Tracking `MD4Bush' identity is debated

Some say outing site user will affect governor's race, but others don't see a direct link

December 17, 2005|By DAVID NITKIN AND DOUG DONOVAN | DAVID NITKIN AND DOUG DONOVAN,SUN REPORTERS

As Republicans and conservatives zero in on the identity of the mysterious Internet visitor who coaxed an aide to Gov. Robert L. Ehrlich Jr. into spreading rumors about Baltimore Mayor Martin O'Malley, a question is blossoming in political circles.

Does the identity of MD4Bush, the surreptitious user of a conservative Web site, matter? If revealed, will the knowledge change the public's perception of O'Malley or Ehrlich?

Some political experts say that the answer to both questions is yes and that it's worth following the plot turns in the increasingly convoluted saga. If MD4Bush turns out to be a Democratic Party official with links to O'Malley, they say, the story changes drastically. O'Malley's reputation will have been stained, they say.

"If it was a setup, that's got lack of ethics written all over it," said Donald F. Norris, a public policy professor at University of Maryland, Baltimore County. "If you set a guy up to get him, that's political dirty tricks. Whose hands are dirtier? Any benefit that would have accrued to O'Malley's campaign because of the dirty tricks of Ehrlich now bite the mayor in the you-know-what."

But others say that the identity of the Internet user is a political sideshow with little impact in the race for governor. O'Malley is seeking the Democratic nomination against Montgomery County Executive Douglas M. Duncan for the right to run against Ehrlich.

"I don't know really at the end of the day what the whole exercise is about," said Julius Henson, a Baltimore political consultant who has endured his share of accusations about his tactics.

"Ehrlich is the incumbent. He has the advantage because he is the incumbent. His supporters are fanatical; they work hard, day and night," Henson said. "I don't understand why they need [to pursue the issue]. I just think they should go to work. On the merits of their incumbency and their work ethic, it ought to be enough for them to win."

The latest information about MD4Bush came out this week, when a freerepublic.com spokesman confirmed that one of the e-mail addresses used to register the user account came from the Maryland Democratic Party. State party officials say they don't know anything about MD4Bush and have no way of verifying whether the party e-mail address was typed in by a worker or improperly used by someone else.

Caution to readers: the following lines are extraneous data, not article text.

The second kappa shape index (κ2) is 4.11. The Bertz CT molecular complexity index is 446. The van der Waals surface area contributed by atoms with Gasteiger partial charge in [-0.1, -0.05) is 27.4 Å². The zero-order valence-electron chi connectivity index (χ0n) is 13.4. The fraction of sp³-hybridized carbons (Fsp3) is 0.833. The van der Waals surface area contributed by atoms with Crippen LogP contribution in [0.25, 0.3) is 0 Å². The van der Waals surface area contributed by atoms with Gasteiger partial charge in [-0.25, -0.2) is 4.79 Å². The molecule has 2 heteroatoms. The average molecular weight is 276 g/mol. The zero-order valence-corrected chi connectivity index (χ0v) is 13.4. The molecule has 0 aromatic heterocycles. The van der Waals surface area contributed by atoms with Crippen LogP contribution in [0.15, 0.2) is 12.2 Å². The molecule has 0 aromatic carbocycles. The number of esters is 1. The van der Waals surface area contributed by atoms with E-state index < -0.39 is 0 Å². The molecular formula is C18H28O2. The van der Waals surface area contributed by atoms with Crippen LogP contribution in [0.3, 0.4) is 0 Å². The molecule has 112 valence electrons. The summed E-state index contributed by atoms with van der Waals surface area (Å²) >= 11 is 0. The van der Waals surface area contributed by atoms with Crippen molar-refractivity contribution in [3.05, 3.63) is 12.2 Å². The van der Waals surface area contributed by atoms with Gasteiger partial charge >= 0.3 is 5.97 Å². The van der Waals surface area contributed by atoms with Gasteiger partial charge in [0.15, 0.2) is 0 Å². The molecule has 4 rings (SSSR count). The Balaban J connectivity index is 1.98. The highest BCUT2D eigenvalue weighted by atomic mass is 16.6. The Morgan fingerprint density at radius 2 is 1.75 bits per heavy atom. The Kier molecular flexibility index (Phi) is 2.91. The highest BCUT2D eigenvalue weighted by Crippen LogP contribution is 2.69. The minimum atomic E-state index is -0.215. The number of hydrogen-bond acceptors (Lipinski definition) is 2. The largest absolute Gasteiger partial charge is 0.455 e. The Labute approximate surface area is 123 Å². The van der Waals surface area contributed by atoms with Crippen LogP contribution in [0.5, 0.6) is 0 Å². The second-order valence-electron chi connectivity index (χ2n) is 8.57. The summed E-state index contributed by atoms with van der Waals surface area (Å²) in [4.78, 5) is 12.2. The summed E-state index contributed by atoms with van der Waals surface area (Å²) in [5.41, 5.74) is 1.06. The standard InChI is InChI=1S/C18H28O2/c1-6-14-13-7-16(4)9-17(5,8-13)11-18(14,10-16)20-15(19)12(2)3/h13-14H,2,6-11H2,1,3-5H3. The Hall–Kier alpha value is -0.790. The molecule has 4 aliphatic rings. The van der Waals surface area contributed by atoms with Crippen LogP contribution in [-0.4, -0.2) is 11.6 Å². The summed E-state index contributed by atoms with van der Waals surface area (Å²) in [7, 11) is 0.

Yesterday, Kristinn Taylor, a spokesman for freerepublic.com, disclosed more details. He said three Internet provider addresses were used by MD4Bush -- one in Pasadena, one maintained by The Washington Post in Bowie, and one in Baltimore. The Post has acknowledged that a reporter logged on as MD4Bush earlier this year to verify the postings' authenticity.

The tale began more than a year ago. In October 2004, someone created the identity on freerepublic.com and promptly began sending e-mails to another Free Republic user who called himself NCPAC. NCPAC would later be shown to be Joseph F. Steffen Jr., a longtime aide to Ehrlich who has been accused of spreading rumors about the governor's past political opponents for many years.

In responding to the e-mails, NCPAC acknowledged he had heard about rumors about O'Malley's marriage (he had posted messages about them months earlier). "As for MO'M, his day is coming," NCPAC wrote in one exchange with MD4Bush. "A lot of the reason that everyone knows his history is because of what has gone on beneath the surface." He also said "a few folks put in a lot of effort to ensure the M'OM story got some real float."

The discussions collected by MD4Bush were then provided to a Post reporter, who confronted Steffen. The aide confirmed that he was NCPAC and offered his resignation to the governor. Ehrlich accepted and later said he fired Steffen, who had worked on many of his campaigns and who said he was also assigned to several state agencies to help the governor replace longtime employees with Republican loyalists.

Steffen also apologized to O'Malley.

For political insiders, it seemed clear from the outset that MD4Bush was a Democrat with O'Malley leanings. Democrats note that since Steffen was fired, rumors about the mayor's fidelity have dissipated. Even if MD4Bush is a Democratic party official, it doesn't change what Steffen did in the past, or on the Internet, they say.

"I don't think the story [of MD4Bush's identity] is important," said Derek Walker, acting executive director of the state Democratic Party.

Still, Jervis S. Finney, chief counsel to Ehrlich, has been trying to learn the identity of MD4Bush, and Free Republic officials have become increasingly cooperative. Ehrlich offered mixed signals yesterday on whether the inquiry was worthy.

The involvement of a Democratic party member in the Internet postings made it appear that Steffen was "set up," the governor said.

"It doesn't smell very good," Ehrlich said. "It appears there were some folks ... connected with the Maryland Democratic Party, a candidate or different candidates who wanted to do something hurtful to the administration."

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